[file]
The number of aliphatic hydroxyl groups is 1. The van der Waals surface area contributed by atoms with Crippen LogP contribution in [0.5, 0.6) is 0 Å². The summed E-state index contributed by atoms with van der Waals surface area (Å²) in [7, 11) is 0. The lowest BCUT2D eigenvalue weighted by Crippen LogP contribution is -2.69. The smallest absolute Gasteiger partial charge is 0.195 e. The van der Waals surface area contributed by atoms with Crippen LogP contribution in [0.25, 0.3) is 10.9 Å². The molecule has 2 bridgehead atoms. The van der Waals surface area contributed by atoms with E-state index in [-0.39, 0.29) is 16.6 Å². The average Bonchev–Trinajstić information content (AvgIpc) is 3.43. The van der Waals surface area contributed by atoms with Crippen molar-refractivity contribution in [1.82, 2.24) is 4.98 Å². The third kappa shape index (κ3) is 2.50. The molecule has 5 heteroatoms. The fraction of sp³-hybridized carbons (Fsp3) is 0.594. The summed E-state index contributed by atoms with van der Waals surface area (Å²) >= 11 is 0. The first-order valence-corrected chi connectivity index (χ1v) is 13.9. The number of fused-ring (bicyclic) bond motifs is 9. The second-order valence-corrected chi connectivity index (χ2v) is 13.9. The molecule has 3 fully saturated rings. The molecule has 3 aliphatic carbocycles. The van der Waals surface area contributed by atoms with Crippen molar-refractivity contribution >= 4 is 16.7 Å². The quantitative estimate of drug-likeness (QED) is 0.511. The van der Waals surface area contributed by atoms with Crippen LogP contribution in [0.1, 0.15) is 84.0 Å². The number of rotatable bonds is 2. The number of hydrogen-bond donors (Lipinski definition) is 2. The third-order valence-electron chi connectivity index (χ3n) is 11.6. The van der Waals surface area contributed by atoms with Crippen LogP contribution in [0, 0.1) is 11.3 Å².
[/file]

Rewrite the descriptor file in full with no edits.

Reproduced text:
The number of aliphatic hydroxyl groups is 1. The van der Waals surface area contributed by atoms with Crippen LogP contribution in [0.5, 0.6) is 0 Å². The summed E-state index contributed by atoms with van der Waals surface area (Å²) in [7, 11) is 0. The lowest BCUT2D eigenvalue weighted by Crippen LogP contribution is -2.69. The smallest absolute Gasteiger partial charge is 0.195 e. The van der Waals surface area contributed by atoms with Crippen LogP contribution in [0.25, 0.3) is 10.9 Å². The molecule has 2 bridgehead atoms. The van der Waals surface area contributed by atoms with E-state index in [-0.39, 0.29) is 16.6 Å². The average Bonchev–Trinajstić information content (AvgIpc) is 3.43. The van der Waals surface area contributed by atoms with Crippen molar-refractivity contribution in [1.82, 2.24) is 4.98 Å². The third kappa shape index (κ3) is 2.50. The molecule has 5 heteroatoms. The fraction of sp³-hybridized carbons (Fsp3) is 0.594. The summed E-state index contributed by atoms with van der Waals surface area (Å²) >= 11 is 0. The first-order valence-corrected chi connectivity index (χ1v) is 13.9. The number of fused-ring (bicyclic) bond motifs is 9. The second-order valence-corrected chi connectivity index (χ2v) is 13.9. The molecule has 3 fully saturated rings. The molecule has 3 aliphatic carbocycles. The van der Waals surface area contributed by atoms with Crippen molar-refractivity contribution >= 4 is 16.7 Å². The quantitative estimate of drug-likeness (QED) is 0.511. The van der Waals surface area contributed by atoms with Crippen LogP contribution in [0.1, 0.15) is 84.0 Å². The number of rotatable bonds is 2. The number of hydrogen-bond donors (Lipinski definition) is 2. The third-order valence-electron chi connectivity index (χ3n) is 11.6. The van der Waals surface area contributed by atoms with Crippen LogP contribution in [0, 0.1) is 11.3 Å².